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When having problems with chickens stop and think, what would Harlan do?
I've dealt with many thorns in my life and the flower is always worth the effort.

6 Nest rollout nest box plans  http://www.backyardchickens.com/t/287684/new-rollout-nest-design-picture-heavy-edited-1-21

Smoker plans http://www.backyardchickens.com/t/721017/opas-recirculating-smoker

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post #10 of 28

oooh, thanks for the info Opa. Might explain why I saw them take off right before the heavy thunderstorm rolled in, prior to that, they were on my neighbor's roof sitting in the drizzle. Didn't know about the projectile vomit, I would have kept a larger distance between us. wink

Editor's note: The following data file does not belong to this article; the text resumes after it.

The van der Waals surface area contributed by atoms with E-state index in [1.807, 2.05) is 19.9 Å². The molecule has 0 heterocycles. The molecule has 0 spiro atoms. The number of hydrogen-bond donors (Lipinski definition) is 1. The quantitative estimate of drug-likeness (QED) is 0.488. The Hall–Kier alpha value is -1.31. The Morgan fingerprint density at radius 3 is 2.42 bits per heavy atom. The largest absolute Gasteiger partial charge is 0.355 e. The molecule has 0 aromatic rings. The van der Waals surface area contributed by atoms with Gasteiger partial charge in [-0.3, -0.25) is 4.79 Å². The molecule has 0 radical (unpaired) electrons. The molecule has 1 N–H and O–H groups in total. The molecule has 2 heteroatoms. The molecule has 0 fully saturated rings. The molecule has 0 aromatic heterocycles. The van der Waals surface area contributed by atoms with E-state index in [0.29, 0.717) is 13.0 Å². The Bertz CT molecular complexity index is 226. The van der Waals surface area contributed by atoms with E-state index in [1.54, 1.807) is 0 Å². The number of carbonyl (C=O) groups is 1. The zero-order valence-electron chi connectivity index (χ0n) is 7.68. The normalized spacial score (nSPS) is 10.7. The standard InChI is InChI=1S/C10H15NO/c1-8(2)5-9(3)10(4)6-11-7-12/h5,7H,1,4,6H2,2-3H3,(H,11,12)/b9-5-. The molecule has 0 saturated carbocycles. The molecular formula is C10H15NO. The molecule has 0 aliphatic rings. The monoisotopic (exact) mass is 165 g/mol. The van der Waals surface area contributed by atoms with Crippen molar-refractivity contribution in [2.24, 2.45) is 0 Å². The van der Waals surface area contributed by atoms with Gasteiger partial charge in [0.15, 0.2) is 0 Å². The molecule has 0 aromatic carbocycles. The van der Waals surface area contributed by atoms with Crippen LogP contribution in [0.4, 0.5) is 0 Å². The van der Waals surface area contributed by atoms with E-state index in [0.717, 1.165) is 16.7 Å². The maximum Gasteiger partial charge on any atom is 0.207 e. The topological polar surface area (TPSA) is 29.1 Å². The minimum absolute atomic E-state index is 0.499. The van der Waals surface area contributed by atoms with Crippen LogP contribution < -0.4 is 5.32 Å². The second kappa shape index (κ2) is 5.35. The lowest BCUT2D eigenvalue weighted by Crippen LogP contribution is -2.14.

Quote:
Originally Posted by Opa 

Vultures are uniquely adapted to the niche they hold in nature.  Their feet do not possess the strength that raptors have so they can't kill anything.  Their heads and necks have evolved to not having feathers for higienic reasons.  Offal does stick to their skin like it would feathers and what little does is washed off with the first rain.  Their feathers lack oils so the wash off very easy.  Lacking oil they feather become very wet and they will have difficulty flying.  that's why you will see vultures roosting with their wings splayed out to speed drying. 
They will often gorge themselves to the point of not being able to fly and will regurgitate until they return to takeoff weight.  This ability also provides their primary defense method, projectile vomit.  Take pictures but don't get too close.  gig


Edited by goldeneggtees - 6/7/11 at 8:27am